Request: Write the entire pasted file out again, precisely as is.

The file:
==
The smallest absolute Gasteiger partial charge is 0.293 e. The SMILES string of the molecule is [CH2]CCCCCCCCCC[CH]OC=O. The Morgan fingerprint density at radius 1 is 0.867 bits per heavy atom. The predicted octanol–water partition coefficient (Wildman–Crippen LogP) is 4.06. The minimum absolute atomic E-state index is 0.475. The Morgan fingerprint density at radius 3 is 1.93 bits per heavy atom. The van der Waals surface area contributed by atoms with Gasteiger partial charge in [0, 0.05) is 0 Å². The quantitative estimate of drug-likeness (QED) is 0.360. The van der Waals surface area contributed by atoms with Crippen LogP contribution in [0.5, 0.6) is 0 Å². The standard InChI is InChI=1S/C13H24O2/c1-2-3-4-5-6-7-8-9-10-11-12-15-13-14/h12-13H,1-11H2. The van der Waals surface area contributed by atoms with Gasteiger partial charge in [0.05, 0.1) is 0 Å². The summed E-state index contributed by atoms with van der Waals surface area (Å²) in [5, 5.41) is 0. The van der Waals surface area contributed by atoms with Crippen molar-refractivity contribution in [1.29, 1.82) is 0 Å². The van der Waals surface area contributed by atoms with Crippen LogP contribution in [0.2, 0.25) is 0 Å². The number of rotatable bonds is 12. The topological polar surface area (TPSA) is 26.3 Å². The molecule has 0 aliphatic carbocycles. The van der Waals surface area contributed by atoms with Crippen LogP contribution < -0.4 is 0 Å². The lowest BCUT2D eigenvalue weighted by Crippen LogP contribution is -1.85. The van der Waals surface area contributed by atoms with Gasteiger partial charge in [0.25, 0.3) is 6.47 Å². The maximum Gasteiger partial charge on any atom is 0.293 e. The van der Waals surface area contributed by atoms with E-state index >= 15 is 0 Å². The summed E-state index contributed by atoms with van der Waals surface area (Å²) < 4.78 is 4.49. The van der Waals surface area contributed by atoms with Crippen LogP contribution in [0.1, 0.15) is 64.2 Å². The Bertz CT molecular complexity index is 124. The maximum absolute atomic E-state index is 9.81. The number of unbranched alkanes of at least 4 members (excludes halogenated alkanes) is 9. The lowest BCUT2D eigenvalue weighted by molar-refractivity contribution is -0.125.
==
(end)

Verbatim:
The smallest absolute Gasteiger partial charge is 0.293 e. The SMILES string of the molecule is [CH2]CCCCCCCCCC[CH]OC=O. The Morgan fingerprint density at radius 1 is 0.867 bits per heavy atom. The predicted octanol–water partition coefficient (Wildman–Crippen LogP) is 4.06. The minimum absolute atomic E-state index is 0.475. The Morgan fingerprint density at radius 3 is 1.93 bits per heavy atom. The van der Waals surface area contributed by atoms with Gasteiger partial charge in [0, 0.05) is 0 Å². The quantitative estimate of drug-likeness (QED) is 0.360. The van der Waals surface area contributed by atoms with Crippen LogP contribution in [0.5, 0.6) is 0 Å². The standard InChI is InChI=1S/C13H24O2/c1-2-3-4-5-6-7-8-9-10-11-12-15-13-14/h12-13H,1-11H2. The van der Waals surface area contributed by atoms with Gasteiger partial charge in [0.05, 0.1) is 0 Å². The summed E-state index contributed by atoms with van der Waals surface area (Å²) in [5, 5.41) is 0. The van der Waals surface area contributed by atoms with Crippen molar-refractivity contribution in [1.29, 1.82) is 0 Å². The van der Waals surface area contributed by atoms with Crippen LogP contribution in [0.2, 0.25) is 0 Å². The number of rotatable bonds is 12. The topological polar surface area (TPSA) is 26.3 Å². The molecule has 0 aliphatic carbocycles. The van der Waals surface area contributed by atoms with Crippen LogP contribution < -0.4 is 0 Å². The lowest BCUT2D eigenvalue weighted by Crippen LogP contribution is -1.85. The van der Waals surface area contributed by atoms with Gasteiger partial charge in [0.25, 0.3) is 6.47 Å². The maximum Gasteiger partial charge on any atom is 0.293 e. The van der Waals surface area contributed by atoms with E-state index >= 15 is 0 Å². The summed E-state index contributed by atoms with van der Waals surface area (Å²) < 4.78 is 4.49. The van der Waals surface area contributed by atoms with Crippen LogP contribution in [0.1, 0.15) is 64.2 Å². The Bertz CT molecular complexity index is 124. The maximum absolute atomic E-state index is 9.81. The number of unbranched alkanes of at least 4 members (excludes halogenated alkanes) is 9. The lowest BCUT2D eigenvalue weighted by molar-refractivity contribution is -0.125.